. My fellow author and scorpio Miss Jones, Ang, Koren Vaughn—my girl forever, Enuff—my big Spanish, Jazzy, Rod-Ness, Bobby Trends, Donyshia Benjamin, Travia Charmont—nothing but love. Ebro, thanks for all the many lessons. Nikki Smith, my girl forever. Alex Cameron, congrats! Of course, I have to acknowledge my Bugsy for always being exactly who you are. Kyser, Hollywood, next book is all about you, lol. James Brown, Pecas, Yvette, Helen Demoz, Jay Brown, Nels, Karen Rait, Blue Williams, Pia, Buttah Man, Dave House, Marilyn Lecointre—you guys make TCQ wrong and prove not all record company people are shady. Love you all.
Chapter 1
T
his wasn't something Madison ever would have expected. As she cruised down Hughes Avenue, she saw DJ KD being put in the back of the police car. There were some onlookers watching, but it wasn't clear if any were fans of his or if they were all just people coincidentally passing by. Madison knew she should have pulled over instantly and approached the police and KD to see what had happened, even if just simply to show concern for her employee, but quite honestly, she just didn't feel like it.
I'm getting too old for this nonsense,
she thought as she turned the corner, pretending as if she hadn't seen what she'd just seen.
She knew the drama and constant goings-on in the entertainment industry were what made her job exciting. But after twelve years in the industry, she had to admit that sometimes enough was enough. Why couldn't these damn adults just get their stuff together? She knew firsthand that once certain kinds of people were blessed with money and fame, those same blessings could have terrible effects on a person. Most of these celebrity figures, even if they were known only on a local level, had huge egos—so much so that they formed more enemies and brought on more legal issues than any one person needed. The reality was most of these issues occurred because these people seemed to forget that they, too, were mere normal humans at the end of the day. Fame and money could evaporate just as easy as they came, but these folks hadn't gotten the Staying Humble 101 handbook—at least not most of them.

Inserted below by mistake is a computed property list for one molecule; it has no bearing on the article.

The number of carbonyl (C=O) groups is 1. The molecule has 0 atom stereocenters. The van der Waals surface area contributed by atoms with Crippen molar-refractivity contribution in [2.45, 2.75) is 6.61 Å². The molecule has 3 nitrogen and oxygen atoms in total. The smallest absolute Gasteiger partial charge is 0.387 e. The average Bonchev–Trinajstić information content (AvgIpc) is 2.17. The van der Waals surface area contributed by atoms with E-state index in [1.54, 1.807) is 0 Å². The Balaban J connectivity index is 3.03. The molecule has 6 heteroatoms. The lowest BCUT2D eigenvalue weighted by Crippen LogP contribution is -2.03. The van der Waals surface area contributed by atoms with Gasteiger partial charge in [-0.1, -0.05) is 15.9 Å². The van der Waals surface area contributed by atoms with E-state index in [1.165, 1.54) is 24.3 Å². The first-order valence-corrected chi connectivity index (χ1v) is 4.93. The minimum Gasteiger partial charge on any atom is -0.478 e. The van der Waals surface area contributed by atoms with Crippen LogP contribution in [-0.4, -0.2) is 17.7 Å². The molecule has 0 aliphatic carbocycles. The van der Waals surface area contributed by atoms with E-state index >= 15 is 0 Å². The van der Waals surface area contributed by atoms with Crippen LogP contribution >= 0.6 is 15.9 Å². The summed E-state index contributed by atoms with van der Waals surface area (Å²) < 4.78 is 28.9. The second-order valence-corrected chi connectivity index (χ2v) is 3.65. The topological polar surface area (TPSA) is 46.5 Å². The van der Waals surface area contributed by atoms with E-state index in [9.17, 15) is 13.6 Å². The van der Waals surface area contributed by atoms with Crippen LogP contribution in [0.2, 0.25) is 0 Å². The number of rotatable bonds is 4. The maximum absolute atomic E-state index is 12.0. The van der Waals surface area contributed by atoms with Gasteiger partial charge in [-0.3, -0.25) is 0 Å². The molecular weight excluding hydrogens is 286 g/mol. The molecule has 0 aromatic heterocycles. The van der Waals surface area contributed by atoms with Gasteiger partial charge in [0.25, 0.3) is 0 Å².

Madison finally found parking in the busy uptown area of Manhattan and began to walk over toward the radio station. She was hoping the scene she'd passed in front of the building would be gone by the time she got there. Just to up her chances, she stopped in a store along the way to get coffee, though she usually just welcomed herself to the free coffee in the cafeteria at work. She sipped her warm coffee as she walked down the two long city blocks between the store and the station. She arrived on Hughes Avenue and noticed there was no sign of the cop car or DJ KD, and she said a silent “thank you” to herself. There were still a few onlookers standing around, probably just gossiping about what they had seen and putting pieces of their own accounts of it together. Madison walked past them all and directly into the building.
Once she got into the lobby, the drama began. The security guard in the lobby looked eager to be the bearer of bad news as he saw Madison walking up.
“They just arrested KD,” the security guard said.
Madison wanted to roll her eyes at him. Not just because he couldn't even let her get in the damn building all the way before he bombarded her with information, but he wasn't minding his business. He was the security for the building, not the radio station, so at the end of the day he was just gossiping.